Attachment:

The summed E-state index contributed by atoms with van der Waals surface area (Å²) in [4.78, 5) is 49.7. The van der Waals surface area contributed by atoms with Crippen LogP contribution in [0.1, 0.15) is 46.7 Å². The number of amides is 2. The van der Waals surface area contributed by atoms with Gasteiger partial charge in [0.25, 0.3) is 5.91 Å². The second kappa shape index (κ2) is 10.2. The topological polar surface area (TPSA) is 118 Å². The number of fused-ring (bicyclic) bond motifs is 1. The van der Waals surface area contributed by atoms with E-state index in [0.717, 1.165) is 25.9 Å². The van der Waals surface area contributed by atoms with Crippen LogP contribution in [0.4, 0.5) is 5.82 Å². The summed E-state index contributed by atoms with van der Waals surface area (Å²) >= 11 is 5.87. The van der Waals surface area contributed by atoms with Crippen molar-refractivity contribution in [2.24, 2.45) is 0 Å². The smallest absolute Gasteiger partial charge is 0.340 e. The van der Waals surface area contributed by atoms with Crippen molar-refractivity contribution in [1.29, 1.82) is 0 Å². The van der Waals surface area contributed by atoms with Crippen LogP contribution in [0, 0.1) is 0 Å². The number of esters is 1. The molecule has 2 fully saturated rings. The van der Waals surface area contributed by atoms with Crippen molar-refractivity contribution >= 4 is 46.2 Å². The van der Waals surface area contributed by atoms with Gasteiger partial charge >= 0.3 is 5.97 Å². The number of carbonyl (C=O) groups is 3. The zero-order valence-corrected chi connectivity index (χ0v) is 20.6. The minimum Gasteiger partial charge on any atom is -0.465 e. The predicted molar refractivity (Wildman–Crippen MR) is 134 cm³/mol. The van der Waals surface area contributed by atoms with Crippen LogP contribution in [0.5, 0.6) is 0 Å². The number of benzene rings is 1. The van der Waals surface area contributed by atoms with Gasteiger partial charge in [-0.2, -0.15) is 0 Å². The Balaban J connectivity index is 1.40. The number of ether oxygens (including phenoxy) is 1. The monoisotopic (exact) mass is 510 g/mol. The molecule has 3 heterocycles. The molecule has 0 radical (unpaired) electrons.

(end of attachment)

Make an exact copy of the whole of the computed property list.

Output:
The summed E-state index contributed by atoms with van der Waals surface area (Å²) in [4.78, 5) is 49.7. The van der Waals surface area contributed by atoms with Crippen LogP contribution in [0.1, 0.15) is 46.7 Å². The number of amides is 2. The van der Waals surface area contributed by atoms with Gasteiger partial charge in [0.25, 0.3) is 5.91 Å². The second kappa shape index (κ2) is 10.2. The topological polar surface area (TPSA) is 118 Å². The number of fused-ring (bicyclic) bond motifs is 1. The van der Waals surface area contributed by atoms with E-state index in [0.717, 1.165) is 25.9 Å². The van der Waals surface area contributed by atoms with Crippen LogP contribution in [0.4, 0.5) is 5.82 Å². The summed E-state index contributed by atoms with van der Waals surface area (Å²) >= 11 is 5.87. The van der Waals surface area contributed by atoms with Crippen molar-refractivity contribution in [2.24, 2.45) is 0 Å². The smallest absolute Gasteiger partial charge is 0.340 e. The van der Waals surface area contributed by atoms with Crippen molar-refractivity contribution in [1.29, 1.82) is 0 Å². The van der Waals surface area contributed by atoms with Crippen LogP contribution in [0, 0.1) is 0 Å². The number of esters is 1. The molecule has 2 fully saturated rings. The van der Waals surface area contributed by atoms with Crippen molar-refractivity contribution >= 4 is 46.2 Å². The van der Waals surface area contributed by atoms with Gasteiger partial charge >= 0.3 is 5.97 Å². The number of carbonyl (C=O) groups is 3. The zero-order valence-corrected chi connectivity index (χ0v) is 20.6. The minimum Gasteiger partial charge on any atom is -0.465 e. The predicted molar refractivity (Wildman–Crippen MR) is 134 cm³/mol. The van der Waals surface area contributed by atoms with Crippen LogP contribution in [0.5, 0.6) is 0 Å². The number of benzene rings is 1. The van der Waals surface area contributed by atoms with Gasteiger partial charge in [-0.2, -0.15) is 0 Å². The Balaban J connectivity index is 1.40. The number of ether oxygens (including phenoxy) is 1. The monoisotopic (exact) mass is 510 g/mol. The molecule has 3 heterocycles. The molecule has 0 radical (unpaired) electrons.